Tag Archives: Life lessons

What I Didn’t Know I Knew

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This is a guest blog I wrote for Matt Estes’ blog three years ago, but I can’t find that I ever posted it on my own blog, so here it is.  If you remember reading it here, I stand to be corrected:

When I was asked to write a guest blog about finding happiness in life, I wondered what I could say that wouldn’t appear to be trite. Then I decided that all truths of life are in their essence trite—because at heart they are what everyone eventually discovers if they choose to examine life as it occurs. They are also at the heart of most writing. It is only the words chosen to convey them that change from teller to teller. Here are some truths I have discovered as I get older.

I think I like writing because it teaches me what I’ve learned but might otherwise forget.

I guess we can’t really own beauty, but I’m enjoying it while it is possible!!!

I don’t really know what I think until I write about it.

Dogs adore us and expect things from us but probably don’t appreciate us that much. I think it is one doggie treat and then on to the next. Out of jaws, out of mind!!!

We have to be glad for what happens in our lives, not sad about what ceases to happen.

Life experiences are often like presents under a tree. Although we have not chosen them and though they are not what we expected, if we choose to unwrap them, we might find some wonderful surprises.

Even the terrible things in life have the seeds of some happiness in them. Many times this is our only consolation; and if you refuse to believe this, life is likely to be a terrible disappointment.

There are many friends who will seek to tell us the truth about ourselves, but a truly good friend will make us laugh in the telling.

In my friends, I seek my copies and my opposites. One reassures me that I am not alone in this world. The other shows me alternative possibilities.

Although I am not religious, I can’t deny that there is a huge creative force in the universe. The way I have discovered this is through finding it within myself.

I have a limited amount of patience for a limitless number of children. In a way this is the opposite of motherhood, although I think it makes for a very good schoolteacher.

My 4-year-old stepson called me his “wicker stepmother.” In spite of the fact that I had a huge basket collection, I don’t think he saw the pun; although I’m sure he saw the humor as he grinned wickedly every time he said it.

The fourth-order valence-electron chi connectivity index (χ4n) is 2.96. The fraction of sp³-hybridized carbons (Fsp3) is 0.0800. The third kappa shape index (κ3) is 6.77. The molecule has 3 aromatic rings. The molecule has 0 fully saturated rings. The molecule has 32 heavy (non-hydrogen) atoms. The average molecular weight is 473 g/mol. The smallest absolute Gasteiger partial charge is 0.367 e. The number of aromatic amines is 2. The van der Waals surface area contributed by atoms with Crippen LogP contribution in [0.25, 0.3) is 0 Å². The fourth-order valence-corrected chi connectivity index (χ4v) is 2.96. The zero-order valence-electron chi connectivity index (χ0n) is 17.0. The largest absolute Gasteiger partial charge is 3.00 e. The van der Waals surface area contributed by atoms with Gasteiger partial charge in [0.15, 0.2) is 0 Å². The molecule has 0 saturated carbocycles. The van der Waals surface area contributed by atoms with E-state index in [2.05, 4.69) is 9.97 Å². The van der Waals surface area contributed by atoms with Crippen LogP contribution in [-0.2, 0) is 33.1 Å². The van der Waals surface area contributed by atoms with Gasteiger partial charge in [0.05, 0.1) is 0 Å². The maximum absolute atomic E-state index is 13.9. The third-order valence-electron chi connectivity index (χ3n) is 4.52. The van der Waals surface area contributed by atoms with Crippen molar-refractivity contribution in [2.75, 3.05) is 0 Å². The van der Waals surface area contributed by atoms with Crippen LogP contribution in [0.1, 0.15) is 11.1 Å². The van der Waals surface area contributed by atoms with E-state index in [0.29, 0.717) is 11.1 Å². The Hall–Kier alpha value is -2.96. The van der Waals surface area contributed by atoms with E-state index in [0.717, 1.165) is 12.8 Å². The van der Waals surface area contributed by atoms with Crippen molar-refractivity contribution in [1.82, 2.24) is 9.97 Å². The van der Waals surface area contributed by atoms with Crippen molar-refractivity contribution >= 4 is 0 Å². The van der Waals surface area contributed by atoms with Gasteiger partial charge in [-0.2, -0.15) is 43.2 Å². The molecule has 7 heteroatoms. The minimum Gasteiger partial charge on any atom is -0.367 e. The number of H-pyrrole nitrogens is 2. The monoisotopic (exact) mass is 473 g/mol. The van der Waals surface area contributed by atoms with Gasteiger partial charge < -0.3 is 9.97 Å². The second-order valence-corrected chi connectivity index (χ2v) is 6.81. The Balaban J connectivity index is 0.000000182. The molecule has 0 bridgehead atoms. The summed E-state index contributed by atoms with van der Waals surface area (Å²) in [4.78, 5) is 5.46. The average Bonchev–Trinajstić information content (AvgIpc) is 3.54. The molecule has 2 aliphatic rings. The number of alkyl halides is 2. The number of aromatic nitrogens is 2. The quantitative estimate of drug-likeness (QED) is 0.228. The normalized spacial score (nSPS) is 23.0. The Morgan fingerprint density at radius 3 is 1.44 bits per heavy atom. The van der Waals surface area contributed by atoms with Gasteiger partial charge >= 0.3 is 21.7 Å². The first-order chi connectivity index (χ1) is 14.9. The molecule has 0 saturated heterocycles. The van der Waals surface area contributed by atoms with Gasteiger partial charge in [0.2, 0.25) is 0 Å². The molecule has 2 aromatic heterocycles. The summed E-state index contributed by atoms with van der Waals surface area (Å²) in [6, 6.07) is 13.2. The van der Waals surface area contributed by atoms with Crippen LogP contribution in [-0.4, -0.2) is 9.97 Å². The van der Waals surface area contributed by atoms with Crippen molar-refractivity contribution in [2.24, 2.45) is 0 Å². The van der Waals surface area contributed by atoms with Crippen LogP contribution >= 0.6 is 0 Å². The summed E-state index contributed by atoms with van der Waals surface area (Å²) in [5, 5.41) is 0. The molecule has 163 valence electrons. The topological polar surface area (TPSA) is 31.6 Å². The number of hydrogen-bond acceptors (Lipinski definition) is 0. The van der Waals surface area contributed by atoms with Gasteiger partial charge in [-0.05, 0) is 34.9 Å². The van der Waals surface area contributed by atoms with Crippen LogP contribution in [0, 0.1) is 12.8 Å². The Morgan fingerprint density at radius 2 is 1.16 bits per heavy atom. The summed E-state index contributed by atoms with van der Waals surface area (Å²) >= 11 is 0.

I was made strong by the most terrible things that happened to me in my life. I was rewarded by the good ones. I don’t think there is a scorekeeper evening out the game. I think we ourselves choose to find the rewards in what is offered to us. One man’s prize may be another man’s punishment. Point of view is everything.

It is much easier to spout philosophy of life from comfort than from pain. I know this and acknowledge that in any crisis situations I was not thinking about the significance of the experience. Flight or fight is one thing. Reflection about fight or flight is another.

About Me (revised to reflect current age and years of residence in Mexico): I am a 70-year-old woman who has lived on the shores of Lake Chapala in Mexico for the past 17 years. I grew up in South Dakota, received my Masters Degree in Curriculum and Instruction and Creative Writing at the U. of Wyoming and immediately emigrated to Australia. After teaching there for a year and a half, I traveled through Timor, Indonesia, Singapore, Sri Lanka, Tanzania and Kenya before coming to roost in Ethiopia, where I lived for another year and a half and taught school. When the revolution that deposed Selassie made it necessary to leave Ethiopia, I taught high school English in Cheyenne, Wyoming for seven years before a very persuasive dream caused me to resign my job, sell my house and move to California to write full time. I studied screenwriting and film production at U.C.L.A. and apprenticed at a Hollywood agency, then worked for a TV production company for three years before marrying and moving to Northern California where I studied metalsmithing and papermaking and sold my jewelry as well as art lamps made in collaboration with my husband at arts and crafts shows across the nation. I was also the curator of the Santa Cruz Mountains Art Center for three years. In 2001, I moved to Mexico where I have continued to create mixed media assemblages and retablos, to publish four books and to write for several online and print magazines.

 

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This post was recognized by Matt, of Normal Happenings, for the “heliotrope magenta” Nice Job Badge!  Thanks, Matt!

(You can see Matt’s blog HERE.)

Daring-do

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Daring-do

Once from our comfort we are torn—
from the first moment we are born—
we’re put into this world to do,